Dambulla – day 116

Woke up around the same time as yesterday and headed up to the terrace for breakfast. Had another traditional Sri Lankan breakfast of string hoppers, potato curry and coconut sambol. Feeling really spoilt by the local food especially as it is so different from our previous Indian breakfasts – just as tasty, not as spicy but very different – could eat it all day!  Fortunately (mainly for my waistline!) we finished what we’d been given and headed back to our room to pack up our stuff. Asked Shauna if she wanted to join us in our walk to the bus station as she was getting the train to Ella. She agreed but clearly struggled with her 12kg bag… She kept asking us if we were nearly there! Felt really bad that we were ‘forcing’ her to walk but she kept saying she wanted to stick with us. Got her down to the train station and she was delighted. Turned out she had never walked more than a few hundred meters with her bag so the 3km was definitely something she was proud of! Felt incredibly guilty that we might have broken a second tourist during our stay in Sri Lanka, said our goodbyes and headed off in opposite directions. We had only got about 100m further down the road when a mini-bus pulled up next to us and said ‘Dambulla?’. Now, we had honestly planned on getting the local bus for 100LKR each but at that moment in time, the luxury air conditioned bus literally called out to us!!! So, for 330LKR each, we travelled in space, cool air and luxury the two hours to Dambulla. I spent some time catching up on blogs whilst Jayne tried not to be sick – something at breakfast hadn’t quite agreed with her so we were definitely glad we had the AC bus!! Jumped off the bus with some other tourists about 2km outside of town to visit our second Sri Lankan UNESCO World Heritage Site – the Golden Temple and Dambulla Cave Temples. Sitting atop 160m above the road are five separate caves which contain approximately 150 Buddha statues and paintings. We left our bags at the (un)official luggage store in the gift shop – have a feeling that the lady kept the 200LKR herself but she looked after our bags so we didn’t mind!! We started off at the ‘World’s Largest Buddha’ statue in the Dhamma Chakka Posture which is located at the bottom of the Cave Temples. A slightly kitsch looking 30m high Buddha that was built using donations from Japan, it was revealed in 2001 and currently undergoing renovations.   It was fascinating to watch the men work on three different levels. The bottom level were sanding off the old paint, the next level were applying a white base colour whilst the third level were repainting it gold. Clearly in the Sri Lankan heat, you don’t need to wait 6 to 12 hours between each coat of paint like you do in the UK!! Started walking up the endless amount of steps towards the caves which had superb views over the surrounding countryside – we even caught glimpses of the Lion Rock in Sigiriya (which we have the ‘joy’ of climbing tomorrow!!).  Thought to be the place where King Valagamba took refuge after being driven out of Anuradhapura in the 1st century BC. When he regained his throne, he had the interior of the cave carved into the Rock temples to become a place of worship. Subsequent kings, including King Nissanka , who had the caves interiors gilded, which earned it the name Ran Giri (Golden Rock). Having left our shoes with the shoe storage man, we literally had to hop, jump and skip our way across the burning hot floor stones. Made our way to the first cave which has a 15m long reclining Buddha. The second cave was 52m wide, 23m deep and 7m tall at its highest point. It was full of Buddha statues in different positions.  There was also a vessel (safely hidden behind a metal grill) that collects water that constantly drips from the ceiling of the temple – even during droughts – which is then used during sacred rituals. The third cave was equally as impressive as the second cave, housing a reclining Buddha as well as other Buddha statues in the cave that used to be used as the Kings storeroom! The forth cave was quite small in comparison to the others and contains a sculpture of Buddha surrounded by Sri Lankan Dragons. The dagoba in here is broken as thieves thought it contained jewellery from the queen and broke into it. The final cave also housed a reclining Buddha.  Visited the caves again in reverse (not only to avoid the baking hot sun but also the roasting floor stones!), picked up our shoes and headed back down the rock. Grabbed our bags and, after waiting for 20 minutes with no luck at the nearby bus stop, walked the 2km to the bus stand in town to catch a bus to Sigirya. Found one easily once at the station although three helpful police officers were determined to point us in the right direction. Managed to explain to the conductor that we wanted to get off before the town and, with a bit of visual support from ‘maps.me’, we got off at the right stop and only had to walk 300m to our guesthouse. Found it easily, checked in and ‘enjoyed’ a rather salty watermelon juice welcome drink – despite its taste, it probably did us the world of good replacing all our lost salts from sweating!   Sat on our little terrace, enjoying the quiet sounds of the jungle and reading books. Had dinner at the guesthouse – it was amazing! Five types of Sri Lankan curry, devilled chicken, poppadoms, cucumber salad, vegetable soup and pudding for less than £10 – we were stuffed!  Luckily, it was only a short stumble back to our room to sleep off our food babies!!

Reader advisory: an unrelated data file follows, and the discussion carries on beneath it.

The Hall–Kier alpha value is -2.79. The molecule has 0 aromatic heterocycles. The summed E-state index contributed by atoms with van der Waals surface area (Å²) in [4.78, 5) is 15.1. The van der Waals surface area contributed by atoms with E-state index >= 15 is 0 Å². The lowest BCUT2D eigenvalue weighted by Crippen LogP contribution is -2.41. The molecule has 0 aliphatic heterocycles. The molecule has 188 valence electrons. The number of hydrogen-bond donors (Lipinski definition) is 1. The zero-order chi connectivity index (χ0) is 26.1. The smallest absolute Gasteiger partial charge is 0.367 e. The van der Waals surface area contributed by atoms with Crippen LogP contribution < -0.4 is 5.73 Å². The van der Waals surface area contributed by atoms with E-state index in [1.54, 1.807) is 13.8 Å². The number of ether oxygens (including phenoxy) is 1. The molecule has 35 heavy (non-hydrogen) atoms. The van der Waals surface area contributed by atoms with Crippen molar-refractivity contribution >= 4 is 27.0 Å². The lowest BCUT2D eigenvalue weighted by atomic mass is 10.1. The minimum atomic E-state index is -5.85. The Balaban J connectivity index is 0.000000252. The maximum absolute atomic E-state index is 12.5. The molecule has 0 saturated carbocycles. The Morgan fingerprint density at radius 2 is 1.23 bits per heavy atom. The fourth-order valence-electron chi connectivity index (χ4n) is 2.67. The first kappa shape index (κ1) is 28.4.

Sunday 31st January 2016

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